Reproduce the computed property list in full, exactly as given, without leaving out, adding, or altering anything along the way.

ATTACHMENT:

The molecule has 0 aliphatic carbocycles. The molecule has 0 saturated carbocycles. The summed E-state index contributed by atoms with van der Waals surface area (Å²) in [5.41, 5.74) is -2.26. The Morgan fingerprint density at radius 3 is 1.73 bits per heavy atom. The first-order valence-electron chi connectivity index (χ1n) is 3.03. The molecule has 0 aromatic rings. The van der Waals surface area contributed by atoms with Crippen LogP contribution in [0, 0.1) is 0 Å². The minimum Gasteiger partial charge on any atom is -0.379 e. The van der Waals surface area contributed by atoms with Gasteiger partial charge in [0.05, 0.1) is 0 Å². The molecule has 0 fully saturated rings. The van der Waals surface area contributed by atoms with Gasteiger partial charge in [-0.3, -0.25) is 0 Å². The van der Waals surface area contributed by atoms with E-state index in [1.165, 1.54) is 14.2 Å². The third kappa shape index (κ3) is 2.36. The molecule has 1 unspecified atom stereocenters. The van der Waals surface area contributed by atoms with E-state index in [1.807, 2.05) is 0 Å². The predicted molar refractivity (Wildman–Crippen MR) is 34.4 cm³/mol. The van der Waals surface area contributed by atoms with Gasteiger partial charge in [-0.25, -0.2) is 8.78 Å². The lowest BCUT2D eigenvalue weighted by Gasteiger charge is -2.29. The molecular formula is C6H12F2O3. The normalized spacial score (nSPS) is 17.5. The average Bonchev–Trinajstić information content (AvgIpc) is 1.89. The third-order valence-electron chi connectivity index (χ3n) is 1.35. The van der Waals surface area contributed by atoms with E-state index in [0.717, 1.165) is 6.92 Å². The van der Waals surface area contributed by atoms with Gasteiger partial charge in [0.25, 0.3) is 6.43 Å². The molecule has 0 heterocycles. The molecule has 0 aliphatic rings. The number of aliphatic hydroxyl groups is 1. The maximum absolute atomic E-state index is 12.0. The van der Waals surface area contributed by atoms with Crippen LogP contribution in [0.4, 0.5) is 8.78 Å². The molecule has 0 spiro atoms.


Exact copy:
The molecule has 0 aliphatic carbocycles. The molecule has 0 saturated carbocycles. The summed E-state index contributed by atoms with van der Waals surface area (Å²) in [5.41, 5.74) is -2.26. The Morgan fingerprint density at radius 3 is 1.73 bits per heavy atom. The first-order valence-electron chi connectivity index (χ1n) is 3.03. The molecule has 0 aromatic rings. The van der Waals surface area contributed by atoms with Crippen LogP contribution in [0, 0.1) is 0 Å². The minimum Gasteiger partial charge on any atom is -0.379 e. The van der Waals surface area contributed by atoms with Gasteiger partial charge in [0.05, 0.1) is 0 Å². The molecule has 0 fully saturated rings. The van der Waals surface area contributed by atoms with Gasteiger partial charge in [-0.3, -0.25) is 0 Å². The van der Waals surface area contributed by atoms with E-state index in [1.165, 1.54) is 14.2 Å². The third kappa shape index (κ3) is 2.36. The molecule has 1 unspecified atom stereocenters. The van der Waals surface area contributed by atoms with E-state index in [1.807, 2.05) is 0 Å². The predicted molar refractivity (Wildman–Crippen MR) is 34.4 cm³/mol. The van der Waals surface area contributed by atoms with Gasteiger partial charge in [-0.25, -0.2) is 8.78 Å². The lowest BCUT2D eigenvalue weighted by Gasteiger charge is -2.29. The molecular formula is C6H12F2O3. The normalized spacial score (nSPS) is 17.5. The average Bonchev–Trinajstić information content (AvgIpc) is 1.89. The third-order valence-electron chi connectivity index (χ3n) is 1.35. The van der Waals surface area contributed by atoms with E-state index in [0.717, 1.165) is 6.92 Å². The van der Waals surface area contributed by atoms with Gasteiger partial charge in [0.25, 0.3) is 6.43 Å². The molecule has 0 heterocycles. The molecule has 0 aliphatic rings. The number of aliphatic hydroxyl groups is 1. The maximum absolute atomic E-state index is 12.0. The van der Waals surface area contributed by atoms with Crippen LogP contribution in [0.4, 0.5) is 8.78 Å². The molecule has 0 spiro atoms.